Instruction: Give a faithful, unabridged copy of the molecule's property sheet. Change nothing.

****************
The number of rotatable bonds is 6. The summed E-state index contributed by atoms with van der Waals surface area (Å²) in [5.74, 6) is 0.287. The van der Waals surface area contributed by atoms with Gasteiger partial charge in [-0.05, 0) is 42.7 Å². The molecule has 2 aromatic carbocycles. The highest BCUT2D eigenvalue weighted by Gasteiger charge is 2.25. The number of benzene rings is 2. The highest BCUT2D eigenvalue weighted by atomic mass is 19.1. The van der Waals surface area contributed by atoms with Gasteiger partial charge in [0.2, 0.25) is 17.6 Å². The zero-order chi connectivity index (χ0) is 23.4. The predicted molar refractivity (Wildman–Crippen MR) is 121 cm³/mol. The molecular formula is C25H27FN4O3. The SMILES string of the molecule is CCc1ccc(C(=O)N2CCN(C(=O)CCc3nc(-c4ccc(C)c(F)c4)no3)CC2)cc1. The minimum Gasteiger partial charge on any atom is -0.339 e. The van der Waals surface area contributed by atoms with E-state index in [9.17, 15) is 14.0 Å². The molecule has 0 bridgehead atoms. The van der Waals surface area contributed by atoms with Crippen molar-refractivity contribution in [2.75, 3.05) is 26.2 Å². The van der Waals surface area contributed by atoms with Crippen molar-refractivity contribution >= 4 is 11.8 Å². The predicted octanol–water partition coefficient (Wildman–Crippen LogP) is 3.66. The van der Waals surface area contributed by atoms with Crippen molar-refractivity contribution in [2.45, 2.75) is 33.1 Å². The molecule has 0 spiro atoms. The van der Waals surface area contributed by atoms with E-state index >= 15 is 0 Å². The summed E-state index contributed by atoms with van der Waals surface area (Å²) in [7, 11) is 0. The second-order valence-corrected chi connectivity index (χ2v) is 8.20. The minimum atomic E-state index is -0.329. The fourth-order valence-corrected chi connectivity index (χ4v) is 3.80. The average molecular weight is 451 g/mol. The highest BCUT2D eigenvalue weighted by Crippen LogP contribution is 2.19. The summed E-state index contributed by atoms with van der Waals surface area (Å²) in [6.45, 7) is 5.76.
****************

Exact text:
The number of rotatable bonds is 6. The summed E-state index contributed by atoms with van der Waals surface area (Å²) in [5.74, 6) is 0.287. The van der Waals surface area contributed by atoms with Gasteiger partial charge in [-0.05, 0) is 42.7 Å². The molecule has 2 aromatic carbocycles. The highest BCUT2D eigenvalue weighted by Gasteiger charge is 2.25. The number of benzene rings is 2. The highest BCUT2D eigenvalue weighted by atomic mass is 19.1. The van der Waals surface area contributed by atoms with Gasteiger partial charge in [0.2, 0.25) is 17.6 Å². The zero-order chi connectivity index (χ0) is 23.4. The predicted molar refractivity (Wildman–Crippen MR) is 121 cm³/mol. The molecular formula is C25H27FN4O3. The SMILES string of the molecule is CCc1ccc(C(=O)N2CCN(C(=O)CCc3nc(-c4ccc(C)c(F)c4)no3)CC2)cc1. The minimum Gasteiger partial charge on any atom is -0.339 e. The van der Waals surface area contributed by atoms with E-state index in [9.17, 15) is 14.0 Å². The molecule has 0 bridgehead atoms. The van der Waals surface area contributed by atoms with Crippen molar-refractivity contribution in [2.75, 3.05) is 26.2 Å². The van der Waals surface area contributed by atoms with Crippen molar-refractivity contribution >= 4 is 11.8 Å². The predicted octanol–water partition coefficient (Wildman–Crippen LogP) is 3.66. The van der Waals surface area contributed by atoms with Crippen molar-refractivity contribution in [2.45, 2.75) is 33.1 Å². The molecule has 0 spiro atoms. The van der Waals surface area contributed by atoms with E-state index >= 15 is 0 Å². The summed E-state index contributed by atoms with van der Waals surface area (Å²) in [7, 11) is 0. The second-order valence-corrected chi connectivity index (χ2v) is 8.20. The minimum atomic E-state index is -0.329. The fourth-order valence-corrected chi connectivity index (χ4v) is 3.80. The average molecular weight is 451 g/mol. The highest BCUT2D eigenvalue weighted by Crippen LogP contribution is 2.19. The summed E-state index contributed by atoms with van der Waals surface area (Å²) in [6.45, 7) is 5.76.